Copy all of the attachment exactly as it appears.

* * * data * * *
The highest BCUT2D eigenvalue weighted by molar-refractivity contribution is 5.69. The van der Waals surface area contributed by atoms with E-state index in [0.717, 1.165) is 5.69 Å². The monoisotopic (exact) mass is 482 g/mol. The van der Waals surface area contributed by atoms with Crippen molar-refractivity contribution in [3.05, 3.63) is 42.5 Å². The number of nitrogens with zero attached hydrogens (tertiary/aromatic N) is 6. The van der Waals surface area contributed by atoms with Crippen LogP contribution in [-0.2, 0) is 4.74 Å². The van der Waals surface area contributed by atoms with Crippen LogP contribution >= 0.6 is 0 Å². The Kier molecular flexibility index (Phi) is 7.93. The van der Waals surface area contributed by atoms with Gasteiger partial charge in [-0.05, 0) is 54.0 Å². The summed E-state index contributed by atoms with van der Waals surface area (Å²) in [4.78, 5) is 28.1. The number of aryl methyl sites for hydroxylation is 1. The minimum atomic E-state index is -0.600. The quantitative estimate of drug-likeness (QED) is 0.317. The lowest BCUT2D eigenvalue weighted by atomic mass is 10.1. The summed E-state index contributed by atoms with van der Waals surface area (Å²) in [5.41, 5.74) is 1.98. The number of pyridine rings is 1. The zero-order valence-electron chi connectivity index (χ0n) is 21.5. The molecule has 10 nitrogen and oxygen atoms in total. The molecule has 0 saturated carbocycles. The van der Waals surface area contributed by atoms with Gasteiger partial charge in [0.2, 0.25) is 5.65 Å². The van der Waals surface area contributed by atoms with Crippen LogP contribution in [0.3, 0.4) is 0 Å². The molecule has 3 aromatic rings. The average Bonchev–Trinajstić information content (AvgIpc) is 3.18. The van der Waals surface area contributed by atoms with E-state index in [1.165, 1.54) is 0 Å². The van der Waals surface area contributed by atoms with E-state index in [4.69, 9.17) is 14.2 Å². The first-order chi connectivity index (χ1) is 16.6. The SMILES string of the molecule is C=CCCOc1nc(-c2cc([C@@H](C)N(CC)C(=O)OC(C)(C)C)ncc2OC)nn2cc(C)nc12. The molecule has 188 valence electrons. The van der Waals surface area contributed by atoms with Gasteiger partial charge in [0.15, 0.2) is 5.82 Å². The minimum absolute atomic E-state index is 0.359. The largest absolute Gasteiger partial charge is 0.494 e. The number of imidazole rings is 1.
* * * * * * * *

The highest BCUT2D eigenvalue weighted by molar-refractivity contribution is 5.69. The van der Waals surface area contributed by atoms with E-state index in [0.717, 1.165) is 5.69 Å². The monoisotopic (exact) mass is 482 g/mol. The van der Waals surface area contributed by atoms with Crippen molar-refractivity contribution in [3.05, 3.63) is 42.5 Å². The number of nitrogens with zero attached hydrogens (tertiary/aromatic N) is 6. The van der Waals surface area contributed by atoms with Crippen LogP contribution in [-0.2, 0) is 4.74 Å². The van der Waals surface area contributed by atoms with Crippen LogP contribution >= 0.6 is 0 Å². The Kier molecular flexibility index (Phi) is 7.93. The van der Waals surface area contributed by atoms with Gasteiger partial charge in [-0.05, 0) is 54.0 Å². The summed E-state index contributed by atoms with van der Waals surface area (Å²) in [4.78, 5) is 28.1. The number of aryl methyl sites for hydroxylation is 1. The minimum atomic E-state index is -0.600. The quantitative estimate of drug-likeness (QED) is 0.317. The lowest BCUT2D eigenvalue weighted by atomic mass is 10.1. The summed E-state index contributed by atoms with van der Waals surface area (Å²) in [5.41, 5.74) is 1.98. The number of pyridine rings is 1. The zero-order valence-electron chi connectivity index (χ0n) is 21.5. The molecule has 10 nitrogen and oxygen atoms in total. The molecule has 0 saturated carbocycles. The van der Waals surface area contributed by atoms with Gasteiger partial charge in [0.2, 0.25) is 5.65 Å². The van der Waals surface area contributed by atoms with Crippen LogP contribution in [0.3, 0.4) is 0 Å². The molecule has 3 aromatic rings. The average Bonchev–Trinajstić information content (AvgIpc) is 3.18. The van der Waals surface area contributed by atoms with E-state index in [1.165, 1.54) is 0 Å². The van der Waals surface area contributed by atoms with E-state index in [4.69, 9.17) is 14.2 Å². The first-order chi connectivity index (χ1) is 16.6. The SMILES string of the molecule is C=CCCOc1nc(-c2cc([C@@H](C)N(CC)C(=O)OC(C)(C)C)ncc2OC)nn2cc(C)nc12. The molecule has 188 valence electrons. The van der Waals surface area contributed by atoms with Gasteiger partial charge in [0.15, 0.2) is 5.82 Å². The minimum absolute atomic E-state index is 0.359. The largest absolute Gasteiger partial charge is 0.494 e. The number of imidazole rings is 1.